Members of the ARC Ensemble passed around a copy of the memoir as they prepared for the recording. Violist Stephen Dann was especially struck by a passage describing Laks’ orchestration technique. The Auschwitz ensemble was tasked with playing German marches to accompany prisoners as they worked. At times a key part would be missing from the music due to grim circumstances: a musician had become sick, committed suicide, or was sent to the gas chambers. So Laks wrote out the main themes in smaller print in the other parts, allowing them to be spontaneously reassigned and for the music to sound complete.

“He was such a skilled musician, and that’s how he apparently survived,” says Dann. (Laks’ self-preservation wasn’t as evident at his first audition, however, which included a movement from Mendelssohn’s Violin Concerto.) Whatever the validity of criticisms that Laks’ memoir was a bit too emotionally detached, the topic of genocide appears in several postwar songs, including the haunting Huit chants populaires juif (8 Popular Jewish Songs) and the Elégie pour les villages juifs (Elegy for Jewish Towns), based on a poem by Antoni Slonimski.

“Everything is so neatly done and there are no extra notes. When [Laks] finished with something, he rules a line and that’s it. There’s never a sense that you’re hearing too much.”

—Simon Wynberg

The ARC Ensemble’s Music in Exile project began ten years ago as a series of concert programs, devoted largely to works that were suppressed in the Nazis’ effort to “cleanse” German culture of all so-called degenerate and subversive art. At least 300 composers were banned under the Third Reich, many of them Jewish. Some, including Paul Hindemith and Kurt Weill, continued their careers while living in exile. Others gave up composing altogether, while another group—including Ullmann, Hans Krasa, and Erwin Schulhoff—perished in the concentration camps.

“There are so many composers who came to North America or went back to Europe and just slipped under the radar,” says Wynberg. “A lot of times, their music was fairly traditional and didn’t fit with the new serial ideas and the reaction to the conservatism of Nazi-favored music.” The Music in Exile recordings have previously featured Paul Ben-Haim, a German composer of Klezmer-flavored works who in 1933 immigrated to Palestine, and Jerzy Fitelberg, a talented Polish-Jewish composer who fled to America in 1940. The latter album was nominated for a Grammy Award in 2016.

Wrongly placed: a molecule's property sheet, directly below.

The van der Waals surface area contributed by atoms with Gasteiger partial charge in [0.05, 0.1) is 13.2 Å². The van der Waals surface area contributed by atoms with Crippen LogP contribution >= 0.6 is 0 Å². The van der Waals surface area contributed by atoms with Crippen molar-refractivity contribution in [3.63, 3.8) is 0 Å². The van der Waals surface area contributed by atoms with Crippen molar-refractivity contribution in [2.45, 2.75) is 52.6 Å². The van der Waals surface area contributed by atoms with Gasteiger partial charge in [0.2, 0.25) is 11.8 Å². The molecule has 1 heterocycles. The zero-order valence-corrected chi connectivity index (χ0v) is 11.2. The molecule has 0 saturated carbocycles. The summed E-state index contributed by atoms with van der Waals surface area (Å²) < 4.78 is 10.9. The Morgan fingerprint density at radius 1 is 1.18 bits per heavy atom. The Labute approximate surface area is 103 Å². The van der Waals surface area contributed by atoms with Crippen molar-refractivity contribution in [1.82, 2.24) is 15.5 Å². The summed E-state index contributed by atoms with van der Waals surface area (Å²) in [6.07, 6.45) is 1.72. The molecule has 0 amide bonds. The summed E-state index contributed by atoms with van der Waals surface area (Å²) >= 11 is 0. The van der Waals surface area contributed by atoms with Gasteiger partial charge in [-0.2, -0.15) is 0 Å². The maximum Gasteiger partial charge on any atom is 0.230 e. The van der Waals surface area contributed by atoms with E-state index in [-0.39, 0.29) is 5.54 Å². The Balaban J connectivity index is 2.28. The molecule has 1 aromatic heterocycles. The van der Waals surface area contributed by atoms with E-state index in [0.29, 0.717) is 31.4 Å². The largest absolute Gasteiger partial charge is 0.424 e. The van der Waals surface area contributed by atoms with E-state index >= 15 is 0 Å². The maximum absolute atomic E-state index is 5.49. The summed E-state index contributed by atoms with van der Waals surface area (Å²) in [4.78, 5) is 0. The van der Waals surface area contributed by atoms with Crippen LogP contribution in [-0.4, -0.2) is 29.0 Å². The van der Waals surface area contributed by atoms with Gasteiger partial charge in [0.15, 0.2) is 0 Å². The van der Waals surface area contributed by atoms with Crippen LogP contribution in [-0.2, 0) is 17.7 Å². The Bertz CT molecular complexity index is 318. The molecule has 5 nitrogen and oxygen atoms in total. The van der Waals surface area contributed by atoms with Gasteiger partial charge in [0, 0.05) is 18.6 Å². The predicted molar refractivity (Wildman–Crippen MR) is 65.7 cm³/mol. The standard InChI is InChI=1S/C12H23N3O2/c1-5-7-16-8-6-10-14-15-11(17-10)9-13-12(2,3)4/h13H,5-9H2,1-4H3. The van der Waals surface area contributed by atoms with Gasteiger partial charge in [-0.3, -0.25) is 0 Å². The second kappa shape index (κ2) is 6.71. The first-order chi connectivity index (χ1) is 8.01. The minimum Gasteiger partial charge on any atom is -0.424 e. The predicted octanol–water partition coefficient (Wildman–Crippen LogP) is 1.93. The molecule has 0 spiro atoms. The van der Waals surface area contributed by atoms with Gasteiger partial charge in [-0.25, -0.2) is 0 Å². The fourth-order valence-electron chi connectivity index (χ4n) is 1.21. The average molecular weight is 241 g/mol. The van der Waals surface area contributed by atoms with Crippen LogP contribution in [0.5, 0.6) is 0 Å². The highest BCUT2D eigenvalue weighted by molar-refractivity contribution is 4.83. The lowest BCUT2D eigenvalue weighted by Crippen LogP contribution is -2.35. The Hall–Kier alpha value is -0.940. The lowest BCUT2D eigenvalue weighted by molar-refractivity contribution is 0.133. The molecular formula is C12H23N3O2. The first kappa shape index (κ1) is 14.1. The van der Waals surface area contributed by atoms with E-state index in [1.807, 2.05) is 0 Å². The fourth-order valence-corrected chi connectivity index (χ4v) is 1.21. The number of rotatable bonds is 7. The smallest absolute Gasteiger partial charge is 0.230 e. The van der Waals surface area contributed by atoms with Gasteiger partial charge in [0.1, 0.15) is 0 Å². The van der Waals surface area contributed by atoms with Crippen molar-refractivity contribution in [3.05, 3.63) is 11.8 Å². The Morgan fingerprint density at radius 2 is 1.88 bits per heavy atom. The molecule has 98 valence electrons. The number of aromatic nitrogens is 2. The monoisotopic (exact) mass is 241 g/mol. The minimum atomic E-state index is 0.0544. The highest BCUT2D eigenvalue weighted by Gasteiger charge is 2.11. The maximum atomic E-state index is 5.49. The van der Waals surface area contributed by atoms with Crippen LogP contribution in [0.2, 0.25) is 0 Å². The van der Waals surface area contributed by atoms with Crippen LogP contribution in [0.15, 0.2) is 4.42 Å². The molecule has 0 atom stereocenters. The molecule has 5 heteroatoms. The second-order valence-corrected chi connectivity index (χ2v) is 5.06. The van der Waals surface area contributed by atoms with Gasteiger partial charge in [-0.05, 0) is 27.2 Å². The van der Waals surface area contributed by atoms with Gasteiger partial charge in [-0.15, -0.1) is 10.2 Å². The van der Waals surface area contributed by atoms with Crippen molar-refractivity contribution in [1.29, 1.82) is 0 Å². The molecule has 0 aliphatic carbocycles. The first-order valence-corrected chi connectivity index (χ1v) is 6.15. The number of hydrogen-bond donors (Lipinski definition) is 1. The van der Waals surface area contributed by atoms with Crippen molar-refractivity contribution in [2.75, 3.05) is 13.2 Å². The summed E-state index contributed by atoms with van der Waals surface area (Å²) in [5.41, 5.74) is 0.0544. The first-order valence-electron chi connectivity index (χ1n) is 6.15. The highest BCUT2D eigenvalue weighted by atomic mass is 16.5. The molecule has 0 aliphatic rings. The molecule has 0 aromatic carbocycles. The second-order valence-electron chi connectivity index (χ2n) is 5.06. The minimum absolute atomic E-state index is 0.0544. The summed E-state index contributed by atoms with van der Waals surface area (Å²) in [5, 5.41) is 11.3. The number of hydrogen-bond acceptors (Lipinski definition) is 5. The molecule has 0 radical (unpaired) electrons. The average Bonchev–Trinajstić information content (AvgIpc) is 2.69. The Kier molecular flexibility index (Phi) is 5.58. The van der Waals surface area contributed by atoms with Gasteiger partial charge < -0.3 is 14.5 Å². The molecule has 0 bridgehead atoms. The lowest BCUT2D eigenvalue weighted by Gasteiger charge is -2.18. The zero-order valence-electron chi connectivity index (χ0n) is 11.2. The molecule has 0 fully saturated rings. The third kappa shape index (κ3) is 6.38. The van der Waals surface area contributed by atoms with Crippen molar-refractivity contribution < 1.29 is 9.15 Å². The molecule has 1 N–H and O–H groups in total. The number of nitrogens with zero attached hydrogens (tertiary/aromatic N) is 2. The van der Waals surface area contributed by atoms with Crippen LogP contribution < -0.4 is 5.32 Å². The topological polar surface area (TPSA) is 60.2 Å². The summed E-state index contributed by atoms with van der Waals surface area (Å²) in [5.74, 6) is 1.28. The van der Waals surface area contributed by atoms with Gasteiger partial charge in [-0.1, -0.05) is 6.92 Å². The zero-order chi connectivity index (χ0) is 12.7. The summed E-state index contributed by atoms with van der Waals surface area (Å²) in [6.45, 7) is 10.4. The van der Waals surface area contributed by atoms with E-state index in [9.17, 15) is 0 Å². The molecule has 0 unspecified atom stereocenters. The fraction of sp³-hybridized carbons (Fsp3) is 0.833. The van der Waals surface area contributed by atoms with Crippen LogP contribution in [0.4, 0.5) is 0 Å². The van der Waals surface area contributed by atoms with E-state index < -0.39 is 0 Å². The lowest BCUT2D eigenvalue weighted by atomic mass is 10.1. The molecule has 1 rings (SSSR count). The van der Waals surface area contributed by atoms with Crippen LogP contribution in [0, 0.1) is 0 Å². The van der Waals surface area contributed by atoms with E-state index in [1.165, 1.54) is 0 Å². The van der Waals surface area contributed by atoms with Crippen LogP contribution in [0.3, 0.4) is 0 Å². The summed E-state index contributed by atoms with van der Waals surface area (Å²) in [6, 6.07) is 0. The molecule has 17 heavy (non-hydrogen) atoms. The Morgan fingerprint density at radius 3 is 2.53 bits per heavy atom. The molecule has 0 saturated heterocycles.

But despite this and critical accolades, concert presenters can be wary of an unknown name attached to a weighty historical context, says Wynberg. Partly for this reason, the ARC Ensemble’s album covers avoid barbed wires and other Holocaust imagery. “We tried to steer well away that this is related to the Holocaust,” says Wynberg. “Obviously it has clear connections to it. But the music of exiles speaks not immediately
to the Holocaust.”

String players may discover other Laks works poised for a revival, among them the 1936 Sinfonietta for strings, the Poème for Violin and Orchestra (1954), and a well-wrought Vocalise for Cello and Piano (1946). The members of the ARC Ensemble say they are passing Laks’ music on to their students at Toronto’s Royal Conservatory of Music, where they teach. But Wynberg cautions that a composer’s biography alone cannot frame artistic decisions.

“I’ve had experiences where people have sent me music of relatives who are murdered or who were ignored after they’d immigrated,” he says. “There’s kind of an expectation that you will look more seriously at the music because of the lives that they lived or because they were ignored. You have to say that, because somebody had an awful life, it doesn’t give them a free ride when it comes to playing their music. The music has to exist on its own terms.”